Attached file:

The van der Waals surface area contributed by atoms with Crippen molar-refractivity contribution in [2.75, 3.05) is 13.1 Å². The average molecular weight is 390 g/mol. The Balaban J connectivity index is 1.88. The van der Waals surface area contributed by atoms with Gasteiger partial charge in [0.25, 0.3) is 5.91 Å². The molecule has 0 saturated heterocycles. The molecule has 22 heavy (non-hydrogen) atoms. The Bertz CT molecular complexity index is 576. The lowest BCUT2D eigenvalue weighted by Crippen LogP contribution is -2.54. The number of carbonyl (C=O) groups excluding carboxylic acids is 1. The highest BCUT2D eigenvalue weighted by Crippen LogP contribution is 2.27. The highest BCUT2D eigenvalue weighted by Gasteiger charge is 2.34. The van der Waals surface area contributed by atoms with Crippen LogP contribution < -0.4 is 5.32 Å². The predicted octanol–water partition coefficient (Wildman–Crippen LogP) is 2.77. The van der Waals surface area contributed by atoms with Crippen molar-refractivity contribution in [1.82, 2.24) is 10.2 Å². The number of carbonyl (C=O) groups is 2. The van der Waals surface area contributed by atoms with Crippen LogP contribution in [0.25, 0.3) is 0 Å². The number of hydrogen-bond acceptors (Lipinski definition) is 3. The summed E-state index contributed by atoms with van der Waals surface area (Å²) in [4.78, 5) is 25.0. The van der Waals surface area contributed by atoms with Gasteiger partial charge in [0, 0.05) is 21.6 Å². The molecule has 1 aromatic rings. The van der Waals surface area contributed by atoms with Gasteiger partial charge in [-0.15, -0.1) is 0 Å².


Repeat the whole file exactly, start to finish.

The van der Waals surface area contributed by atoms with Crippen molar-refractivity contribution in [2.75, 3.05) is 13.1 Å². The average molecular weight is 390 g/mol. The Balaban J connectivity index is 1.88. The van der Waals surface area contributed by atoms with Gasteiger partial charge in [0.25, 0.3) is 5.91 Å². The molecule has 0 saturated heterocycles. The molecule has 22 heavy (non-hydrogen) atoms. The Bertz CT molecular complexity index is 576. The lowest BCUT2D eigenvalue weighted by Crippen LogP contribution is -2.54. The number of carbonyl (C=O) groups excluding carboxylic acids is 1. The highest BCUT2D eigenvalue weighted by Crippen LogP contribution is 2.27. The highest BCUT2D eigenvalue weighted by Gasteiger charge is 2.34. The van der Waals surface area contributed by atoms with Crippen LogP contribution < -0.4 is 5.32 Å². The predicted octanol–water partition coefficient (Wildman–Crippen LogP) is 2.77. The van der Waals surface area contributed by atoms with Crippen molar-refractivity contribution in [1.82, 2.24) is 10.2 Å². The number of carbonyl (C=O) groups is 2. The van der Waals surface area contributed by atoms with Crippen LogP contribution in [0.25, 0.3) is 0 Å². The number of hydrogen-bond acceptors (Lipinski definition) is 3. The summed E-state index contributed by atoms with van der Waals surface area (Å²) in [4.78, 5) is 25.0. The van der Waals surface area contributed by atoms with Gasteiger partial charge in [0, 0.05) is 21.6 Å². The molecule has 1 aromatic rings. The van der Waals surface area contributed by atoms with Gasteiger partial charge in [-0.15, -0.1) is 0 Å².